Bob Forman
Certified Golf Fitness Instructor
MS, Exercise Physiology

Tight hamstrings, the muscles in the back of the upper thigh, play a key role in lower back discomfort and pain, and can take away from the efficiency of your golf swing.

Here’s a simple test to determine if your hamstrings are tight.  Place your feet together and, keeping the knees locked, slowly reach down toward the floor with your fingertips.  Don’t strain, just go as far as you can till you feel the stretch in the back of the legs.  Now bend the knees slightly before you stand back up as this will take the pressure off the back muscles.  Keep this in mind the next time you bend over to pick something up off the floor!   

Could you touch the floor without bending the knees?  If so, you pass, congratulations!  If you can’t touch the floor, your hamstrings are tight and you may be at greater risk for back discomfort and a reduction in hip mobility.  The further away from the floor you were, the tighter the hamstrings, and the greater the risk for back and mobility issues.

Why the hamstrings?  After all they’re in the legs, not the back.  What’s the connection?  The hamstrings, a tonic or postural muscle, attach themselves to the hip bone from underneath and have a tendency to shorten if not stretched, like when you sit most of the day.  If this occurs, over a period of time the tightened hamstrings will pull the hip down and back, rotating the hip bone posteriorly.  As this occurs, the natural curve in the lower back (lumbar curve) straightens out somewhat.  This is known as a flat-back posture. 

Now this may sound like something good, but it’s not.  The curve in the lumbar area must exist, as is, for everything to function normally.  If there is any deviation of this normal curve, the discs (those jelly donut structures in-between each vertebrae) will get pinched, increasing the potential for wear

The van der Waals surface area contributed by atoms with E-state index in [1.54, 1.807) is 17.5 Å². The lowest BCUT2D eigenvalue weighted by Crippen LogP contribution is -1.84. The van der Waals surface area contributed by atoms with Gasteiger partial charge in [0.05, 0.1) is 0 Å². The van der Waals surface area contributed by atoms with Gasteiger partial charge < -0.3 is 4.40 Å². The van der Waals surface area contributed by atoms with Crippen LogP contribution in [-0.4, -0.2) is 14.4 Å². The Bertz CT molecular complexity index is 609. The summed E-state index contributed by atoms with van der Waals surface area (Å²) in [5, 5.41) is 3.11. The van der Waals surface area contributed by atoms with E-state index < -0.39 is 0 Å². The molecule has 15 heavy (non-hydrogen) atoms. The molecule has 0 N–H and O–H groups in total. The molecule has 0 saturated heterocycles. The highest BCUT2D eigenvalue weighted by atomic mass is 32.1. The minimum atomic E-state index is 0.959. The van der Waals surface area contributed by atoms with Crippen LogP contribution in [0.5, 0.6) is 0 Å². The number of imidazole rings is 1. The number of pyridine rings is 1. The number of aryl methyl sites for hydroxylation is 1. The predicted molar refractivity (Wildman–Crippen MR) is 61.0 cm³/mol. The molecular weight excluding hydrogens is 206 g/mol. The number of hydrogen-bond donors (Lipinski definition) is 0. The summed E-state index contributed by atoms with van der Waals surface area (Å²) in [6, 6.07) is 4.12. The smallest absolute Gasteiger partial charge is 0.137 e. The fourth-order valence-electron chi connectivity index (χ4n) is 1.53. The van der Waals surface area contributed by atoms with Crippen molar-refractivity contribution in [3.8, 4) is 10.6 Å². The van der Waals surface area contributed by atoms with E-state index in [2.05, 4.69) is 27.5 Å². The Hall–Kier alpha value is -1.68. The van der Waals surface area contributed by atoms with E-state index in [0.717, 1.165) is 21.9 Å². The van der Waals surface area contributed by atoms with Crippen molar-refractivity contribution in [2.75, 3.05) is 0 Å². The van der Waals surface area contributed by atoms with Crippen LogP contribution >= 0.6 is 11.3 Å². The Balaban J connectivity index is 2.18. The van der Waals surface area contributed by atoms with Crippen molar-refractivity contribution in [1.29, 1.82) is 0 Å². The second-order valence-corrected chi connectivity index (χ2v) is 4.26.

and tear, and an enhanced rate of degeneration of the disc itself.  This will ultimately reduce the space between two vertebrae, compromising the nerve root that extends out through that space, or foramen, causing pain and  discomfort.  This could also cause the disc itself to rupture out into the opening and press against the nerve root, causing pain and discomfort. In either case, the discomfort felt in and/or down the leg(s) is called sciatica.   

Long before that occurs, however, you’ll be susceptible for low back muscle strains and aches.  Once the hip bone rotates downward, as a result of the tight hamstrings pulling on it, the low back muscles become taut as they are attached to the hip bone from above.  The simplest of tasks, like picking up a stamp off the floor or reaching for the phone, can strain the low back and create both acute and chronic havoc.  (Another cause of low back strain can be a tight QL muscle.)    

For golfers, this condition hastens the degree of post-round low back stiffness and injury due to the explosive nature of the one-sided golf swing.  The rotational component of the swing is also negatively affected as tight hamstrings may not allow the freedom of movement desired in the hip area.  This could detract from the efficiency of the swing and rob you of the ability to generate power and distance.